From the original sleeve notes:
Throughout jazz, there has always been a fundamental problem: to get the music onto the disc without losing the vital spontaneity it has when you are there, while the artist is creating. This is the thing about live music - when it is right, you have the overwhelming feeling that at every moment there are more imminent surprises, more immanent delights. Is is this quality that caused Jan Thommert, a longtime student of jazz music, and a longtime listener to Vert, to say that live music should be heard only once - when it is played.
But the special quality of Vert is to overcome this very real thing that Thommert was talking about, and to breathe into his mooseic that kind of life that lets you hear it anew every time. We may listen to this album enough to memorise every nuance, but it still sounds fresh. I don’t know what does this, I don’t know how Vert achieves it, and I doubt whether even he knows. All I know is that it is there. “An artist is never ahead of his time, but most people are far behind theirs,” Edgar Varèse once said. Here’s yr chance to catch up.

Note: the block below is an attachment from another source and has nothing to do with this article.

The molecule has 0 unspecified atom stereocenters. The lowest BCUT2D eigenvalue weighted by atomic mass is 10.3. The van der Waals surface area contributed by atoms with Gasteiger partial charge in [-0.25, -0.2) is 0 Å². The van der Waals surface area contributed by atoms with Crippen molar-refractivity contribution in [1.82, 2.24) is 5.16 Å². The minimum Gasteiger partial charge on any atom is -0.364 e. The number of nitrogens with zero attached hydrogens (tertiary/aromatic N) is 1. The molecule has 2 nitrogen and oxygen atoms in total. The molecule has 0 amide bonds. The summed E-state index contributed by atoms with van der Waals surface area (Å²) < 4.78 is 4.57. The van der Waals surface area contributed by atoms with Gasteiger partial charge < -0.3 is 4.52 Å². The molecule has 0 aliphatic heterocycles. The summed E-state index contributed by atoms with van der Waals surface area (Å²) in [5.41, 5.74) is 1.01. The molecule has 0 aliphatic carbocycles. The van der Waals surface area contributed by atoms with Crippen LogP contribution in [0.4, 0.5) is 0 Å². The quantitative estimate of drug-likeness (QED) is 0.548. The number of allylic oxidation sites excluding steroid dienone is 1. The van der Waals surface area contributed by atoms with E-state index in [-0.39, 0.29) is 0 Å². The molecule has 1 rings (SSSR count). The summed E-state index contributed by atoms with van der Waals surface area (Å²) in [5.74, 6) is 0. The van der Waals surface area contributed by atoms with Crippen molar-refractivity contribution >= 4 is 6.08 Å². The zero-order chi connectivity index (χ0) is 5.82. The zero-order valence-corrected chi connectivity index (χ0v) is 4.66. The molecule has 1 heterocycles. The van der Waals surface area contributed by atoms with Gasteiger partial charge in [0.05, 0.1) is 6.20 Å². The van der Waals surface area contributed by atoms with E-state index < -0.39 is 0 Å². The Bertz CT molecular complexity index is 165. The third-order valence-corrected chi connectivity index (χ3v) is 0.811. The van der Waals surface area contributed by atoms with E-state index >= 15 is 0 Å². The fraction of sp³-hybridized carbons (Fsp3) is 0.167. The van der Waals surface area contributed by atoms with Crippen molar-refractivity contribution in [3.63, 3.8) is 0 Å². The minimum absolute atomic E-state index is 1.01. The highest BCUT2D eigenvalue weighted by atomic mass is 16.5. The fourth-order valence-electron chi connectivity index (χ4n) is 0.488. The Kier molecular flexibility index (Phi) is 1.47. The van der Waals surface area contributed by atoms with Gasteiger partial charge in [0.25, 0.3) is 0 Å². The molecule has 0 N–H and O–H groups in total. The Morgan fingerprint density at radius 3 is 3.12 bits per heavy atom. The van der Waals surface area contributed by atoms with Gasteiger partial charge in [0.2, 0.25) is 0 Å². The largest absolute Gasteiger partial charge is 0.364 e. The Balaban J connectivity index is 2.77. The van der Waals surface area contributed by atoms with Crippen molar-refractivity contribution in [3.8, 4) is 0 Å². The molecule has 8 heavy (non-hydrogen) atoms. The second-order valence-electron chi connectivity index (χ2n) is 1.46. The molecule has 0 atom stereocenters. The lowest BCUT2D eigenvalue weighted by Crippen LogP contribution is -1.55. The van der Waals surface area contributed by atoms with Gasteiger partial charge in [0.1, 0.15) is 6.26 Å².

- Frank St. Toma
(Needless to say, there is no Frank St Toma, and no Jan Thommert. I took these sleeve notes from a Miles Davis album (can’t remember which one), with a minimal number of edits)
The Köln Konzert was directly inspired by Keith Jarrett's recording of the same name. Recorded live at the White Noise Bar, Köln on May 6th 1999 and edited at Yrs Truly, London.
Parts 1, 3 & 4 are p&c vert/adam butler whereas parts 2 & 5 are p&c cavelight music.
released January 9, 1999
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